A. PYMETROZINE
  (Fulfill) 2.75 oz 12 0
  MODE-OF-ACTION GROUP NUMBER1: 9B
  COMMENTS: Can be applied either by soil or drip applications.
 
B. IMIDACLOPRID
  (Admire Pro) 7-14 fl oz 12 21
  MODE-OF-ACTION GROUP NUMBER1: 4A
  COMMENTS: Apply as a soil application according to label directions. Do not apply to vegetables grown for seeds.
 
C. IMIDACLOPRID
  (Provado 1.6F) 3.8 fl oz 12 0
  MODE-OF-ACTION GROUP NUMBER1: 4A
  COMMENTS: Apply as a foliar application according to label directions. Do not exceed 19.2 fl oz/acre per year.
 
D. THIAMETHOXAM
  (Actara) 2-3 oz 12 0
  MODE-OF-ACTION GROUP NUMBER1: 4A
  COMMENTS: Do not exceed 0.172 lb a.i./acre per season. Thorough coverage is important.
 
E. ACETAMIPRID
  (Assail 70WP) 0.8-1.2 oz 12 7
  MODE-OF-ACTION GROUP NUMBER1: 4A
  COMMENTS: Do not make more than 4 applications per season or exceed 0.3 lb a.i./acre per season.
 
F. DIMETHOATE 400 0.5-0.66 pt 48 0
  DIMETHOATE E267 0.75-1 pt 48 0
  MODE-OF-ACTION GROUP NUMBER1: 1B
 
G. METHOMYL*
  (Lannate SP) 0.5 lb 48 3
  MODE-OF-ACTION GROUP NUMBER1: 1A
  COMMENTS: Apply in sufficient water (5-15 gal/acre by air) to obtain thorough coverage. Apply at 5- to 7-day intervals or as needed. Do not use if psyllids are present.
 
H. ENDOSULFAN*
  (Thionex 50W) 1 lb 9 days 9
  MODE-OF-ACTION GROUP NUMBER1: 2A
  COMMENTS: Do not exceed 2 applications per season. Do not plant root crops other than carrots, potatoes, sweet potatoes, and sugarbeet as follow-up crops. It will be unlawful to use this product after July 31, 2015 on peppers.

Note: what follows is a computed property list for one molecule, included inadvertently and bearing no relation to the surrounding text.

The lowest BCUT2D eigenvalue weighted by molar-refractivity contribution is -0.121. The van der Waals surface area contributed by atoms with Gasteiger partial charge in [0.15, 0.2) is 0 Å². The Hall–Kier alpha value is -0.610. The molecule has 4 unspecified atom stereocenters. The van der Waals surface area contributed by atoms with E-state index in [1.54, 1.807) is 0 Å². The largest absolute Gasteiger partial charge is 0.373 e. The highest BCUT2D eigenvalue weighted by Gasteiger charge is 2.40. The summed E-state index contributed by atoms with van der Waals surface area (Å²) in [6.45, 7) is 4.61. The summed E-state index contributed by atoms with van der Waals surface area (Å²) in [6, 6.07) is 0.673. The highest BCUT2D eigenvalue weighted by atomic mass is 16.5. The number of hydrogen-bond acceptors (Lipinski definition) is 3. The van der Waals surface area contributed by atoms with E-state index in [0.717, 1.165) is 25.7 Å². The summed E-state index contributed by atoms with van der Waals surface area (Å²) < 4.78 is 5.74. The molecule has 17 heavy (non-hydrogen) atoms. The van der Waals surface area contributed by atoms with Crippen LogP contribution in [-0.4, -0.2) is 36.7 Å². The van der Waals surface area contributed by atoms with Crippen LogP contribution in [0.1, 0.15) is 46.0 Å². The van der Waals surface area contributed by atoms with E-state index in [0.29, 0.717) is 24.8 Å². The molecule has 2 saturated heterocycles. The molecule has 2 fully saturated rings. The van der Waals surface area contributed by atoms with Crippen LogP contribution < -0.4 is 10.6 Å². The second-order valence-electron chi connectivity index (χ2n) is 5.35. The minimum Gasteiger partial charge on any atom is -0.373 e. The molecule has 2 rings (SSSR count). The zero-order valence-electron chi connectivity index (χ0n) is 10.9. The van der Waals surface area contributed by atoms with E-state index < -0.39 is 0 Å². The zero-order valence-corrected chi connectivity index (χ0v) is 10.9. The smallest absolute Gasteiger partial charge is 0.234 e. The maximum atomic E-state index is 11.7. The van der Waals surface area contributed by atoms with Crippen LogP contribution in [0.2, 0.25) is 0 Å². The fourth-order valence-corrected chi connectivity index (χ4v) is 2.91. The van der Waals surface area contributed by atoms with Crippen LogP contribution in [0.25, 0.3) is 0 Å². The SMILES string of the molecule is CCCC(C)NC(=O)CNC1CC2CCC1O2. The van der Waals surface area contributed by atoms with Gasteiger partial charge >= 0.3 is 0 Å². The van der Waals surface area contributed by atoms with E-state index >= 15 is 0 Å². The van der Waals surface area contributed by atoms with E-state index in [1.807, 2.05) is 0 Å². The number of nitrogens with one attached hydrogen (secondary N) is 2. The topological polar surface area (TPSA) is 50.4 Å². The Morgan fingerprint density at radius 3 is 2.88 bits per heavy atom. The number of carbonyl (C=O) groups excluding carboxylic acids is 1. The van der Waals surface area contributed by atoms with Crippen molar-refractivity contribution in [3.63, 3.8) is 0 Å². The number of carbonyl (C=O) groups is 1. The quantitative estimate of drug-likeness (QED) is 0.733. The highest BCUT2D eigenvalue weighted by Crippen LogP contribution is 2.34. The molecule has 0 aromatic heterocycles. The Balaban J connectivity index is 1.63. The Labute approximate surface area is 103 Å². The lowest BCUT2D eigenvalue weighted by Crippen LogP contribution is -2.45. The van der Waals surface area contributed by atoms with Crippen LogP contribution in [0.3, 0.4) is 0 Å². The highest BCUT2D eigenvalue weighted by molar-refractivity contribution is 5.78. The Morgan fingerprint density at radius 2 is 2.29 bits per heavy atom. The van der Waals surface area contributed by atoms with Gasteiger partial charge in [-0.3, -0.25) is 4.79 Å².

I. PYRETHRIN#
  (PyGanic 1.4EC) 16 oz 12 0
  MODE-OF-ACTION GROUP NUMBER1: 3
  COMMENTS: Begin applications when insects first appear; do not wait until the plants are heavily infested. Apply by ground sprayer in sufficient water for thorough coverage of the plants. Apply at intervals of 7 days or less. Repeat as necessary to maintain control.
 
J. INSECTICIDAL SOAP#
  (M-Pede) 2.5 oz/gal water 12 0
  MODE OF ACTION: A contact fungicide with smothering and barrier effects.
  COMMENTS: Only gives partial control (about 50%) and may cause phytotoxicity. Apply when aphids first appear or when damage first occurs. Spray to wet all infested plant surfaces. Repeat at weekly to biweekly intervals. Rotate sprays or rinse foliage to avoid more than 3 consecutive sprays.
 
** See label for dilution rates.
+ Restricted entry interval (R.E.I.) is the number of hours (unless otherwise noted) from treatment until the treated area can be safely entered without protective clothing. Preharvest interval (P.H.I.) is the number of days from treatment to harvest. In some cases the REI exceeds the PHI. The longer of two intervals is the minimum time that must elapse before harvest.
* Permit required from county agricultural commissioner for purchase or use.
# Acceptable for use on organically grown produce.
1 Rotate chemicals with a different mode-of-action Group number, and do not use products with the same mode-of-action Group number more than twice per season to help prevent the development of resistance. For example, the organophosphates have a Group number of 1B; chemicals with a 1B Group number should be alternated with chemicals that have a Group number other than 1B. Mode-of-action Group numbers are assigned by IRAC (Insecticide Resistance Action Committee). For additional information, see their Web site at www.irac-online.org.

[Precautions]

PUBLICATION

[UC Peer Reviewed]

UC IPM Pest Management Guidelines: Peppers
UC ANR Publication 3460

Insects and Mites

E. T. Natwick, UC Cooperative Extension, Imperial County
J. T. Trumble, Entomology, UC Riverside
Jose Aguiar, UC Cooperative Extension, Riverside County
Acknowledgment for contributions to Insects and Mites:
W. J. Bentley, UC IPM Program, Kearney Agricultural Center, Parlier
R. L. Coviello, UC Cooperative Extension, Fresno County
C. G. Summers, Kearney Agricultural Center, Parlier
W. E. Chaney, UC Cooperative Extension, Monterey County
C. F. Fouche, UC Cooperative Extension, San Joaquin County